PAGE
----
Peggy Orenstein, the author of the best-selling book Cinderella Ate My Daughter, agrees, and further connects this gendered limitation with broader sexism. "On one level our culture is talking about and breaking down ideas about gender binaries," she told Mic, "And on the other hand, with kids, we are constantly reinforcing this hyper-gendered world."
Within this world, femininity is still largely deemed toxic: We restrict boys from anything coded as such, Orenstein said, as a way to protect "masculinity from the taint of femininity or homosexuality."
Rare heroines: Exposing boys to female protagonists is crucial but difficult, given that these characters are highly under-represented in children's literature. One study found that 57% of children's books published each year feature male characters, whereas only 31% feature central female characters. What's more, another study found that these male characters are almost universally white: Of the estimated 5,000 books released in 2012, 3.3% featured African-Americans, 2.1% featured Asian-Americans or Pacific Islanders, 1.5% featured Latinos and only 0.6% featured Native Americans.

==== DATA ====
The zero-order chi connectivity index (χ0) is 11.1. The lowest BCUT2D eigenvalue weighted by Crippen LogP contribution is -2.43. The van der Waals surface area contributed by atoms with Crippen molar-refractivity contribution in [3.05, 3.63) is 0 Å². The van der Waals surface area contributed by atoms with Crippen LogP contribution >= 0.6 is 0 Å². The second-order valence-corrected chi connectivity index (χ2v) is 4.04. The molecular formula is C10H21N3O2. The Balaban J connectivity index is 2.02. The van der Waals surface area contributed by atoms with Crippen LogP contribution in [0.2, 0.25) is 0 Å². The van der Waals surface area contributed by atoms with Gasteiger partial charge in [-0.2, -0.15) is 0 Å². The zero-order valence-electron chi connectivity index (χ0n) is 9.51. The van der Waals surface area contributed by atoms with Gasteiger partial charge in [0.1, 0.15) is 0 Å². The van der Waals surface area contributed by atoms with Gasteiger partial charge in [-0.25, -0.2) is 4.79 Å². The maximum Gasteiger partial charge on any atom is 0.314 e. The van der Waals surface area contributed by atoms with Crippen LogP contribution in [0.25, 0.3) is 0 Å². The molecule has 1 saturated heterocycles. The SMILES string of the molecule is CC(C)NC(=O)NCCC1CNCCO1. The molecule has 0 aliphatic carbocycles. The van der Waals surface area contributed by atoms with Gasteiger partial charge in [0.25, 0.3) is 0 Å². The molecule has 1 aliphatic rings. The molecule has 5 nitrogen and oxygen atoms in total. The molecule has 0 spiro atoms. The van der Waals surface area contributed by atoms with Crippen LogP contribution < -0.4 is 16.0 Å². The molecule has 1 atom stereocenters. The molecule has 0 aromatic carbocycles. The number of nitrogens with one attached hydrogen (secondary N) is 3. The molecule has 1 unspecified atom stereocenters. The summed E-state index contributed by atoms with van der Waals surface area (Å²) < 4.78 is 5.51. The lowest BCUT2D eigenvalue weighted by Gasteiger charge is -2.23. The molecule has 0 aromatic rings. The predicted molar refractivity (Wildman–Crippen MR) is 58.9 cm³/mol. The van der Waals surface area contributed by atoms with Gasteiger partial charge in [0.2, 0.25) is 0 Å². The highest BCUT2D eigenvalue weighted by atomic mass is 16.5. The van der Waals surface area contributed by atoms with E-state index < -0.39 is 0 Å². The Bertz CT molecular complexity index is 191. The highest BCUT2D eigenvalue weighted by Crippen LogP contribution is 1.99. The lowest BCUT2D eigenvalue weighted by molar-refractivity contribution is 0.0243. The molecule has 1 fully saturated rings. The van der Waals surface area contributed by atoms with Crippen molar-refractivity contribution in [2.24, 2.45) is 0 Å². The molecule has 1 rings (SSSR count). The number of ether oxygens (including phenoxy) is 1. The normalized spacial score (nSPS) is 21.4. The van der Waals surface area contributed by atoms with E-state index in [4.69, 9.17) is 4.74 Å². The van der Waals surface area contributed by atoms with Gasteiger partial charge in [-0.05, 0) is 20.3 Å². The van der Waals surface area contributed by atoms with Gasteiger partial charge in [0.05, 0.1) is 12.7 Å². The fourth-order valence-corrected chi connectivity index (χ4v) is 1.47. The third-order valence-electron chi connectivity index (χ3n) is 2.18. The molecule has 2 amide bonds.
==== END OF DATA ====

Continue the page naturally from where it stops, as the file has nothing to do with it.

The study's authors also note that when women of any race do appear in these books, they use "stereotypical and way out-of-date images of women," according to the Guardian.
"I didn't want to be a part of perpetuating the myth that women only have things of interest to say to girls while men's voices are universally important."
While this reality of under-representation is usually talked about as it impacts girls, and society typically is conscious of the importance of exposing young women to positive female role models, Hale and Orenstein argue we should also focus on the way in which exposure to female characters has the potential to benefit boys — and, conversely, how the current lack of exposure can cause damage.
"It's almost like boys grow up with the old culture but we've given girls a new culture to grow up with and we're expecting that to somehow integrate," Orenstein told Mic.